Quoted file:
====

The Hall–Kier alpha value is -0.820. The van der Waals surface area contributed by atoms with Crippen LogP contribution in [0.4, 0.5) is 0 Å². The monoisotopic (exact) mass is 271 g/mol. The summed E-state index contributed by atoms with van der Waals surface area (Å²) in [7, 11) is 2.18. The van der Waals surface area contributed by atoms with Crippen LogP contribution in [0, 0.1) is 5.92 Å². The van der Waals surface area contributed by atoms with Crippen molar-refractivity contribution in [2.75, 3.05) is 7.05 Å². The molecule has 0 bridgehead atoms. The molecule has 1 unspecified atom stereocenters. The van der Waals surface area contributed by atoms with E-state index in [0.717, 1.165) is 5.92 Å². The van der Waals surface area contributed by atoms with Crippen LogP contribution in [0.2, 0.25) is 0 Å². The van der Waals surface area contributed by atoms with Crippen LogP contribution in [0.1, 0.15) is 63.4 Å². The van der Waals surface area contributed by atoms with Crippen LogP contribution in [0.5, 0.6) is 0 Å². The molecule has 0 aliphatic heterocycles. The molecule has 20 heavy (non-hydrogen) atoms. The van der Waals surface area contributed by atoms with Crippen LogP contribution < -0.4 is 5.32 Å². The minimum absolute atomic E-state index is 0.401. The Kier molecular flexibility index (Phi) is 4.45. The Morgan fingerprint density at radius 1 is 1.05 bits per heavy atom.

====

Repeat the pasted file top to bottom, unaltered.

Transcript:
The Hall–Kier alpha value is -0.820. The van der Waals surface area contributed by atoms with Crippen LogP contribution in [0.4, 0.5) is 0 Å². The monoisotopic (exact) mass is 271 g/mol. The summed E-state index contributed by atoms with van der Waals surface area (Å²) in [7, 11) is 2.18. The van der Waals surface area contributed by atoms with Crippen LogP contribution in [0, 0.1) is 5.92 Å². The van der Waals surface area contributed by atoms with Crippen molar-refractivity contribution in [2.75, 3.05) is 7.05 Å². The molecule has 0 bridgehead atoms. The molecule has 1 unspecified atom stereocenters. The van der Waals surface area contributed by atoms with E-state index in [0.717, 1.165) is 5.92 Å². The van der Waals surface area contributed by atoms with Crippen LogP contribution in [0.2, 0.25) is 0 Å². The van der Waals surface area contributed by atoms with Crippen LogP contribution in [0.1, 0.15) is 63.4 Å². The van der Waals surface area contributed by atoms with Crippen LogP contribution in [0.5, 0.6) is 0 Å². The molecule has 0 aliphatic heterocycles. The molecule has 20 heavy (non-hydrogen) atoms. The van der Waals surface area contributed by atoms with Crippen LogP contribution < -0.4 is 5.32 Å². The minimum absolute atomic E-state index is 0.401. The Kier molecular flexibility index (Phi) is 4.45. The Morgan fingerprint density at radius 1 is 1.05 bits per heavy atom.